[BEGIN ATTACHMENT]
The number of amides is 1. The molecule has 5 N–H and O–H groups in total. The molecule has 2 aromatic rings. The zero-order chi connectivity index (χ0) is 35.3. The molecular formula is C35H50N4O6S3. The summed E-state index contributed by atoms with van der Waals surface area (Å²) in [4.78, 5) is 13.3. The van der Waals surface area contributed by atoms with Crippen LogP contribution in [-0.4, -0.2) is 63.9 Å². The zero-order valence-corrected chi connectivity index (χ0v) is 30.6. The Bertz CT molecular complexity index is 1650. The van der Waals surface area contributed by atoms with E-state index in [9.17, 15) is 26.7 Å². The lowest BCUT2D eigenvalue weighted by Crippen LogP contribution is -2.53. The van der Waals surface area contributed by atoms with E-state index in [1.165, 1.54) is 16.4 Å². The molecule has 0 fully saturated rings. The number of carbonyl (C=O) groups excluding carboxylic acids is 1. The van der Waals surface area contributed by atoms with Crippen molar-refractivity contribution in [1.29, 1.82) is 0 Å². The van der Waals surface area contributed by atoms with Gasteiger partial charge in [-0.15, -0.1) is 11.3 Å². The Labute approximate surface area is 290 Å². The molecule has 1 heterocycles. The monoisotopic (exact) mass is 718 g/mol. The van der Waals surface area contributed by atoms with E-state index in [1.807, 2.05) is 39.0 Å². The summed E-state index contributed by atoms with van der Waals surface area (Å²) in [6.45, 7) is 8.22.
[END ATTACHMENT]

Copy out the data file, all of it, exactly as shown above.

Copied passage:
The number of amides is 1. The molecule has 5 N–H and O–H groups in total. The molecule has 2 aromatic rings. The zero-order chi connectivity index (χ0) is 35.3. The molecular formula is C35H50N4O6S3. The summed E-state index contributed by atoms with van der Waals surface area (Å²) in [4.78, 5) is 13.3. The van der Waals surface area contributed by atoms with Crippen LogP contribution in [-0.4, -0.2) is 63.9 Å². The zero-order valence-corrected chi connectivity index (χ0v) is 30.6. The Bertz CT molecular complexity index is 1650. The van der Waals surface area contributed by atoms with E-state index in [9.17, 15) is 26.7 Å². The lowest BCUT2D eigenvalue weighted by Crippen LogP contribution is -2.53. The van der Waals surface area contributed by atoms with E-state index in [1.165, 1.54) is 16.4 Å². The molecule has 0 fully saturated rings. The number of carbonyl (C=O) groups excluding carboxylic acids is 1. The van der Waals surface area contributed by atoms with Crippen molar-refractivity contribution in [1.29, 1.82) is 0 Å². The van der Waals surface area contributed by atoms with Gasteiger partial charge in [-0.15, -0.1) is 11.3 Å². The Labute approximate surface area is 290 Å². The molecule has 1 heterocycles. The monoisotopic (exact) mass is 718 g/mol. The van der Waals surface area contributed by atoms with E-state index in [1.807, 2.05) is 39.0 Å². The summed E-state index contributed by atoms with van der Waals surface area (Å²) in [6.45, 7) is 8.22.